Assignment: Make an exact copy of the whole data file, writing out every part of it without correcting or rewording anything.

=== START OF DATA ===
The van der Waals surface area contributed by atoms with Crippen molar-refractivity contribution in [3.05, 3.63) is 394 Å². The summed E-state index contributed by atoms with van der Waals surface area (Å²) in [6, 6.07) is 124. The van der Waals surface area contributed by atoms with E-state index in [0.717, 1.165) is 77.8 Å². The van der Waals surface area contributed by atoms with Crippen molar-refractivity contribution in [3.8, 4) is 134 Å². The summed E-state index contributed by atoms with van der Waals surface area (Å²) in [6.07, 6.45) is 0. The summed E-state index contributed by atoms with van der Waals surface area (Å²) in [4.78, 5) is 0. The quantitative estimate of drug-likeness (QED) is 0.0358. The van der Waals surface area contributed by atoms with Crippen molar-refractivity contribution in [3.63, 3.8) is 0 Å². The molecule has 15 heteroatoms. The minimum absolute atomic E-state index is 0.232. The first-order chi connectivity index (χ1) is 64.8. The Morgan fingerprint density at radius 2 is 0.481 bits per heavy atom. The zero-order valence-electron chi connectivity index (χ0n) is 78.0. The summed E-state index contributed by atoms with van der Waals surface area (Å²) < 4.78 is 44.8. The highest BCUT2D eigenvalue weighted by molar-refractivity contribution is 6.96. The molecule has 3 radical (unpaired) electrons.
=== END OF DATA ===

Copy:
The van der Waals surface area contributed by atoms with Crippen molar-refractivity contribution in [3.05, 3.63) is 394 Å². The summed E-state index contributed by atoms with van der Waals surface area (Å²) in [6, 6.07) is 124. The van der Waals surface area contributed by atoms with E-state index in [0.717, 1.165) is 77.8 Å². The van der Waals surface area contributed by atoms with Crippen molar-refractivity contribution in [3.8, 4) is 134 Å². The summed E-state index contributed by atoms with van der Waals surface area (Å²) in [6.07, 6.45) is 0. The summed E-state index contributed by atoms with van der Waals surface area (Å²) in [4.78, 5) is 0. The quantitative estimate of drug-likeness (QED) is 0.0358. The van der Waals surface area contributed by atoms with Crippen molar-refractivity contribution in [3.63, 3.8) is 0 Å². The molecule has 15 heteroatoms. The minimum absolute atomic E-state index is 0.232. The first-order chi connectivity index (χ1) is 64.8. The Morgan fingerprint density at radius 2 is 0.481 bits per heavy atom. The zero-order valence-electron chi connectivity index (χ0n) is 78.0. The summed E-state index contributed by atoms with van der Waals surface area (Å²) < 4.78 is 44.8. The highest BCUT2D eigenvalue weighted by molar-refractivity contribution is 6.96. The molecule has 3 radical (unpaired) electrons.